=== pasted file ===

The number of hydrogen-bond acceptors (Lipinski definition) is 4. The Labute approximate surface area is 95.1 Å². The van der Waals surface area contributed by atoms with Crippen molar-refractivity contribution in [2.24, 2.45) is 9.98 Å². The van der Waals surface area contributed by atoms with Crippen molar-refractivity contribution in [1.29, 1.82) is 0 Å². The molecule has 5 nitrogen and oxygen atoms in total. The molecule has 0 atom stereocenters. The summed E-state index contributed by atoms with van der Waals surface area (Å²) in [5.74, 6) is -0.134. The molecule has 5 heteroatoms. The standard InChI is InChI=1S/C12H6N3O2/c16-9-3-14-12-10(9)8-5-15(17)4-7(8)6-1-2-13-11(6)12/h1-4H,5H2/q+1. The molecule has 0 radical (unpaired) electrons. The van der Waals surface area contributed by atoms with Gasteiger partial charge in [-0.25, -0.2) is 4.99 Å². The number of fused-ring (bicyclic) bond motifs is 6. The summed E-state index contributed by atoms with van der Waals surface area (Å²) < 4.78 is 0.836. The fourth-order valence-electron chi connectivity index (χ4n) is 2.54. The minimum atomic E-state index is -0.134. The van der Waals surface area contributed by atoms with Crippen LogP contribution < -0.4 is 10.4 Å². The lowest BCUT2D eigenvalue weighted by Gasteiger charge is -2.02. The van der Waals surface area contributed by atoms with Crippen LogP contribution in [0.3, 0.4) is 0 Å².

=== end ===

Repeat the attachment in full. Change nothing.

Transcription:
The number of hydrogen-bond acceptors (Lipinski definition) is 4. The Labute approximate surface area is 95.1 Å². The van der Waals surface area contributed by atoms with Crippen molar-refractivity contribution in [2.24, 2.45) is 9.98 Å². The van der Waals surface area contributed by atoms with Crippen molar-refractivity contribution in [1.29, 1.82) is 0 Å². The molecule has 5 nitrogen and oxygen atoms in total. The molecule has 0 atom stereocenters. The summed E-state index contributed by atoms with van der Waals surface area (Å²) in [5.74, 6) is -0.134. The molecule has 5 heteroatoms. The standard InChI is InChI=1S/C12H6N3O2/c16-9-3-14-12-10(9)8-5-15(17)4-7(8)6-1-2-13-11(6)12/h1-4H,5H2/q+1. The molecule has 0 radical (unpaired) electrons. The van der Waals surface area contributed by atoms with Gasteiger partial charge in [-0.25, -0.2) is 4.99 Å². The number of fused-ring (bicyclic) bond motifs is 6. The summed E-state index contributed by atoms with van der Waals surface area (Å²) < 4.78 is 0.836. The fourth-order valence-electron chi connectivity index (χ4n) is 2.54. The minimum atomic E-state index is -0.134. The van der Waals surface area contributed by atoms with Crippen LogP contribution < -0.4 is 10.4 Å². The lowest BCUT2D eigenvalue weighted by Gasteiger charge is -2.02. The van der Waals surface area contributed by atoms with Crippen LogP contribution in [0.3, 0.4) is 0 Å².